Vanadium is a soft, silvery gray, ductile transition metal and is the 22nd most abundant element in the Earth’s crust. Vanadium in not found by itself, instead it’s most often found in chemically combined forms occurring in about 65 different minerals and has been historically mined as a by-product of other mining operations.

Vanadium is primarily obtained from the minerals vanadinite (Pb5(VO)3Cl) and carnotite (K2(UO2)2VO4·1-3H2O). It is found in magnetite (iron oxide) deposits that are also very rich in the element titanium. It is also found in aluminum ore, rocks with high concentrations of phosphorous-containing minerals, and sandstones that have high uranium content.

Vanadium is also recovered from carbon-rich deposits such as coal, oil shale, crude oil, and tar sands. Vanadium can be recycled from mining slag, oil field sludge, fly ash and other waste products.

Vanadium’s symbol, a V, is based on an 8th-century figurine of the Scandinavian goddess of beauty Freyja. The symbol is set against text from a 13th century Icelandic saga. Norsemen called Freyja by another name, Vanadis, which is where Vanadium got its name.

Vanadium may be the most beautiful metal of all – once extracted and dissolved in water, various forms of Vanadium turn into bright, bold colors.

A sword of Damascus steel was said to be so sharp that it could split a hair dropped on the blade, cut a floating feather in half or split wide open a steel helmet with equal ease. The blades were said to be so flexible they could bend through 90 degrees without breaking.

Most Damascus steel was derived from blocks of ”wootz,” a form of steel produced from the Vanadium-rich iron deposits in South India.

A big mystery down thru the ages is what were the properties of wootz that produced such blades – malleable when heated, extraordinarily tough when cooled and able to take on a razors edge and hold it thru the thick of battle.

The answer has come fairly recently – it takes high carbon content, Vanadium and low metal working temperature to produce the much superior Damascus steel.

The Arabs took the steel to Damascus where it was used for many centuries.

The first time Vanadium was discovered was in 1801 by Andrés Manuel del Rio, a Professor of Mineralogy in Mexico City. Rio sent samples, and a brief letter describing his discovery, to the Institute de France in Paris, France, for confirmation and credit. His letter was lost in a shipwreck and the Institute only received his samples which Rio had named erythronium.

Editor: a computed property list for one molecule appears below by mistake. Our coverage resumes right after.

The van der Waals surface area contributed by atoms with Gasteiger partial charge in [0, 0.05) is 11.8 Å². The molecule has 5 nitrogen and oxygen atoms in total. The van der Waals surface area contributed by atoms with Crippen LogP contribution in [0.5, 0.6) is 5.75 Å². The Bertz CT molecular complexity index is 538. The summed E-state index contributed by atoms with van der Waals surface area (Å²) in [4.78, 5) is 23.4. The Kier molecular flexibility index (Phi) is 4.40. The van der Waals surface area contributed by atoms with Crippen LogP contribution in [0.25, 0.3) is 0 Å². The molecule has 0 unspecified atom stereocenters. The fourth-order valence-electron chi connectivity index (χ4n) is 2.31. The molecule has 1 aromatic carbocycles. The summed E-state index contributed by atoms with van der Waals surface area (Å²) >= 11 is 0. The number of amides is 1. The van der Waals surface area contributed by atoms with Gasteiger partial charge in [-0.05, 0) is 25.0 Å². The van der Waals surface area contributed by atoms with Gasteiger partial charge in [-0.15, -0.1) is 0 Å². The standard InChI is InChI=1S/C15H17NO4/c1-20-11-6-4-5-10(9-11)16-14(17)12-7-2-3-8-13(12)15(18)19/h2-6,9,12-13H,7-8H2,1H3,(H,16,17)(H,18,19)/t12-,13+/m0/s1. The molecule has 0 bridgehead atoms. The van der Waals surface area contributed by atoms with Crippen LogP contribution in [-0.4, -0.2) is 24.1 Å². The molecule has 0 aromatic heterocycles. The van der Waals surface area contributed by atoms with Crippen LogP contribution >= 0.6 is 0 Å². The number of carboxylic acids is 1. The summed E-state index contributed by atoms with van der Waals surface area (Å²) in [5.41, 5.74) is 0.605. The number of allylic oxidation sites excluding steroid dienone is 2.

In 1830, while analyzing samples of iron from a mine in Sweden, a Swedish chemist, Nils Gabriel Sefstrom rediscovered Vanadium.

In 1867, Sir Henry Enfield Roscoe, an English chemist, isolated Vanadium by combining Vanadium trichloride (VCl3) with hydrogen gas (H2).

In 1869, pure Vanadium was produced by Henry Roscoe at Manchester, England.

Henry Ford was the first to use it on an industrial scale, in the 1908 Model T car chassis.


Vanadium has remarkable characteristics which give it the ability to make things stronger, lighter, more efficient and more powerful. Adding small percentages of it to steel and aluminium creates exceptionally ultra high-strength, super-light and more resilient alloys.

Nearly 80% of the Vanadium produced is used to make ferro Vanadium or as an additive to steel.

Vanadium-steel and Ferro Vanadium (a strong, shock resistant and corrosion resistant alloy of iron containing between 1% and 6% Vanadium) alloys are used to make such things as axles, crankshafts and gears for cars, parts of jet engines, springs and cutting tools.

Although other metals can also have similar effects on steel only a small amount of Vanadium is required to dramatically increase its tensile strength, making Vanadium one of the most cost-effective additives in steel alloys.

Less than 1% of Vanadium, and as little chromium, makes steel shock resistant and vibration resistant.

Vanadium-titanium alloys have the best strength-to-weight ratio of any engineered material on earth.

Vanadium, being corrosion resistant, is used to make special tubes and pipes for the chemical industry.

Since Vanadium does not easily absorb neutrons it has important applications in the nuclear power industry.

A thin layer of Vanadium is used to bond titanium to steel. [from The Most Beautiful Metal, by Richard (Rick) Mills, Ahead of the Herd]

See Also

Table of the Elements - Russell Elements

Created by Dale Pond. Last Modification: Saturday June 17, 2017 14:34:54 MDT by Dale Pond.